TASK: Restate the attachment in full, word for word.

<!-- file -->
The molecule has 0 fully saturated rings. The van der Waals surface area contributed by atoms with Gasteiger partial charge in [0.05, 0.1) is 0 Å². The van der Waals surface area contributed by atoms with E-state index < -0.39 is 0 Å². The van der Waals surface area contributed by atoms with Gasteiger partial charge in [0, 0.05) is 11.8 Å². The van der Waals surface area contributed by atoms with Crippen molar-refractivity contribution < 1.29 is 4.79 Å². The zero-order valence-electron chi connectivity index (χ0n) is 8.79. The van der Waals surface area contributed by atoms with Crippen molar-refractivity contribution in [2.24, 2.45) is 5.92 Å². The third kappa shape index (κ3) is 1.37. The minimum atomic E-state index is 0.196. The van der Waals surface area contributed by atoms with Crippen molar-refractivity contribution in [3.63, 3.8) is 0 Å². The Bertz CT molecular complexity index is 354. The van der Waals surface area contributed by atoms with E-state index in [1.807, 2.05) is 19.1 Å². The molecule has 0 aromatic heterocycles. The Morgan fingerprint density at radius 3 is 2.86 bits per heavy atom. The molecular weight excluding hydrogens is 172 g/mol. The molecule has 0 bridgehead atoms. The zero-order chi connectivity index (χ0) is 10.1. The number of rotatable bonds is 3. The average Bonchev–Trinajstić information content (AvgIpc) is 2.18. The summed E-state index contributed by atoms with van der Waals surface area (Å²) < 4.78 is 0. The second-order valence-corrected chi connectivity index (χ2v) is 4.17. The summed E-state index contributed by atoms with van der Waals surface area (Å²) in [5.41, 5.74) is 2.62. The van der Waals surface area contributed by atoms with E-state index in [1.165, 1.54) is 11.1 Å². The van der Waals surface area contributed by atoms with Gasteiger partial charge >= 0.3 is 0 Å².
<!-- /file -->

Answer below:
The molecule has 0 fully saturated rings. The van der Waals surface area contributed by atoms with Gasteiger partial charge in [0.05, 0.1) is 0 Å². The van der Waals surface area contributed by atoms with E-state index < -0.39 is 0 Å². The van der Waals surface area contributed by atoms with Gasteiger partial charge in [0, 0.05) is 11.8 Å². The van der Waals surface area contributed by atoms with Crippen molar-refractivity contribution < 1.29 is 4.79 Å². The zero-order valence-electron chi connectivity index (χ0n) is 8.79. The van der Waals surface area contributed by atoms with Crippen molar-refractivity contribution in [2.24, 2.45) is 5.92 Å². The third kappa shape index (κ3) is 1.37. The minimum atomic E-state index is 0.196. The van der Waals surface area contributed by atoms with Crippen molar-refractivity contribution in [3.63, 3.8) is 0 Å². The Bertz CT molecular complexity index is 354. The van der Waals surface area contributed by atoms with E-state index in [1.807, 2.05) is 19.1 Å². The molecule has 0 aromatic heterocycles. The Morgan fingerprint density at radius 3 is 2.86 bits per heavy atom. The molecular weight excluding hydrogens is 172 g/mol. The molecule has 0 bridgehead atoms. The zero-order chi connectivity index (χ0) is 10.1. The number of rotatable bonds is 3. The average Bonchev–Trinajstić information content (AvgIpc) is 2.18. The summed E-state index contributed by atoms with van der Waals surface area (Å²) < 4.78 is 0. The second-order valence-corrected chi connectivity index (χ2v) is 4.17. The summed E-state index contributed by atoms with van der Waals surface area (Å²) in [5.41, 5.74) is 2.62. The van der Waals surface area contributed by atoms with E-state index in [1.165, 1.54) is 11.1 Å². The van der Waals surface area contributed by atoms with Gasteiger partial charge >= 0.3 is 0 Å².